NFL Concussion Settlement Approved

By Saranac Hale Spencer and P.J. D'Annunzio |

The highly contested settlement between the NFL and its former players who allege they suffered head injuries while playing for the league has gotten final approval from the federal judge overseeing the case.

Choice of Law Key to Punitives in Tylenol MDL

By Saranac Hale Spencer |

Whether punitive damages will be unlimited or not available at all in the bellwether trial for the Tylenol MDL will depend on whether Alabama or New Jersey law applies.

$512M Settlement Reached in Cephalon Reverse-Payment Case

By P.J. D'Annunzio |

An antitrust lawsuit against Cephalon and associated pharmaceutical companies involving the alleged delay of introducing a generic version of the drug Provigil into the market has settled for $512 million.

Phila. Family Wins Back Rare Coins From U.S. Government

By Saranac Hale Spencer |

Ten rare gold coins at the center of a tug-of-war between the federal government and a Philadelphia family are back in the hands of the family following a split Third Circuit decision issued Friday.

© Valeriy-Fotolia

Woman Paralyzed After Spinal Surgery Awarded $4.9M

By P.J. D'Annunzio |

April Mendel, a former school bus driver, was awarded roughly $4.9 million by a Philadelphia jury after becoming a paraplegic from a post-spinal surgery infection.

verdicts and settlements

Bars Settle With Family of Man Beaten to Death

The estate of a 23-year-old man beaten to death after a night out in the Old City section of Philadelphia has settled for $7 million with the bars that served the man's attackers, according to lawyers in the case.

verdicts and settlements

Jury Returns Defense Verdict in Limited Tort Case

By Lizzy McLellan |

A Lackawanna County jury has decided in favor of the defendant in a 2009 motor vehicle case.

Reed Smith Malpractice Case Headed for Trial

By Gina Passarella |

Reed Smith has lost its bid to send to arbitration a legal malpractice case over the firm’s advice in a $20.5 million insurance settlement.

Old-City Beating Death Leads to $7M Dram Shop Settlement

By Gina Passarella |

The estate of a 23-year-old man beaten to death after a night out in the Old City section of Philadelphia has settled for $7 million with the bars that served the man’s attackers, according to lawyers in the case.

Traffic Court

JCB Charges Former Traffic Court Judges

By P.J. D'Annunzio |

The state Judicial Conduct Board has filed charges against four judges of the defunct Philadelphia Traffic Court, including one who was cleared of all federal charges against him in the ticket-fixing case last summer.

Signing a contract

Class Action Over Alleged Energy Fraud Survives

By Saranac Hale Spencer |

A 2002 prediction from the Third Circuit that Pennsylvania courts would bar contract actions from being brought under statutory fraud claims because of the economic loss doctrine is no longer valid, a federal district judge has ruled.

Lawyer's Role in Involuntary Psych Commitments Before Third Circuit

By Gina Passarella |

Delaware County’s involuntary commitment procedures and the liability of the court-appointed attorney who represented people facing extensions of forced psychiatric treatment were at issue before the Third Circuit on Tuesday.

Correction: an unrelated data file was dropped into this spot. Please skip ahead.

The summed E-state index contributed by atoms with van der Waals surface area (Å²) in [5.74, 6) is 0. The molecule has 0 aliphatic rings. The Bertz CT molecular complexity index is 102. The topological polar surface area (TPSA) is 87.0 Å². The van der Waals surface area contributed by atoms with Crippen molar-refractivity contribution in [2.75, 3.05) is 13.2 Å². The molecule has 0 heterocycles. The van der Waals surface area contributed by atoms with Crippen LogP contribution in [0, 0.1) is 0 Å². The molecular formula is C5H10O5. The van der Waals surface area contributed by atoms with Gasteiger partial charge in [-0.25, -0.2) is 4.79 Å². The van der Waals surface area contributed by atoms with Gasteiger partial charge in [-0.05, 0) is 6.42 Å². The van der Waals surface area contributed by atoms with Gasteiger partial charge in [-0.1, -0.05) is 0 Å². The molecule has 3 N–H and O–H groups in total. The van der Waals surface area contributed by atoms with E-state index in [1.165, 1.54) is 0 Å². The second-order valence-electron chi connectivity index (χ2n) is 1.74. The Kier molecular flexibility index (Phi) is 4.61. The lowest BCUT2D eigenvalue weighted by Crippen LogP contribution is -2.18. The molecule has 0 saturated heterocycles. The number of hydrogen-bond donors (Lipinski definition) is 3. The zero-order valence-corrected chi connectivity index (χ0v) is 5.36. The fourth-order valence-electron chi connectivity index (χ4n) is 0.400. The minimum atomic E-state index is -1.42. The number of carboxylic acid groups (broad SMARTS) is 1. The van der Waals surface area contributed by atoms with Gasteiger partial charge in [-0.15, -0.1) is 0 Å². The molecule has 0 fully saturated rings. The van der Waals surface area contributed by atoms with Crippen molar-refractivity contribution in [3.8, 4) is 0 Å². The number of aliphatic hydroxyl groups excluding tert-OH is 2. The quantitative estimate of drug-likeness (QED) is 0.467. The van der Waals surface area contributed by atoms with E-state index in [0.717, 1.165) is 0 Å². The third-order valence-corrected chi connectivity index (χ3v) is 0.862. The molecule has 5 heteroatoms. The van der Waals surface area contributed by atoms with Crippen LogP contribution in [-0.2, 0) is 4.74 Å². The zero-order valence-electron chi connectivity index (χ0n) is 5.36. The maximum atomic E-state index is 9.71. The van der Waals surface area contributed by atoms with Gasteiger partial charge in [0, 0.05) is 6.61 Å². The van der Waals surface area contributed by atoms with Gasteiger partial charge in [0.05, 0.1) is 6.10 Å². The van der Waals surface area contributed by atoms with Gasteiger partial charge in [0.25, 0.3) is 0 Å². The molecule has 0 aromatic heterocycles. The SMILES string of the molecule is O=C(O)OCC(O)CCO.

School Slip-and-Fall Case Settles for $5M

By P.J. D'Annunzio |

A woman who slipped on flooring glue in the school where she worked, sustaining debilitating back injuries, has settled her case against a contracting company for $5 million.

Group of happy business people in a meeting at office

Pa. Big-Firm Associate Salaries in Flux

By Gina Passarella |

The associate compensation landscape in Pennsylvania is slowly evolving and, in the wake of Dechert's local salary bump, could see more changes as a number of law firms say they are evaluating their compensation programs.

Firing of Tyco Accountant Not Tied to Whistleblowing

By Saranac Hale Spencer |

Tyco's decision to fire Jeffrey Wiest was likely caused by sexual comments he made to female co-workers, not by his challenge to the corporate spending on extravagant parties in the wake of a similar scandal that put Tyco's former CEO in jail, a federal judge in Philadelphia has ruled.

/image/pa/300_pics/health-law-article.jpg

Trial Judge Rules Sentinel Event Report Not Confidential

By Lizzy McLellan |

In an apparent case of first impression in Pennsylvania, a Lackawanna County judge has decided that a sentinel event report prepared for a private accreditation commission is subject to discovery in a psychiatric malpractice action.

Ex-Township Treasurer Has Standing to Appeal Audit

By Lizzy McLellan |

A former township treasurer has standing to appeal the township's annual audit and financial report for part of her term, even after leaving the treasurer position, the Commonwealth Court has ruled.

Football

High-School Football Concussion Case Tossed by Federal Judge

By Saranac Hale Spencer |

When William Croce was a sophomore in high school, he got a concussion during a football game and was sent back in to play, according to the lawsuit he filed against the West Chester School District.

verdicts and settlements

Transport Company Settles After Car Collision

By Gina Passarella |

Plaintiff Michael Spadine claimed injuries from a Nov. 3, 2009, motor vehicle accident in which defendant Richard Kemmerer collided with Spadine's car and fled the scene.

Alleged ISIS Recruit to Stay in Prison

By Saranac Hale Spencer |

Keonna Thomas, the 30-year-old Philadelphia woman who is accused of making plans to join the terrorist group ISIS, will be held in federal custody until trial, U.S. Magistrate Judge Marilyn Heffley of the Eastern District of Pennsylvania ruled Thursday afternoon.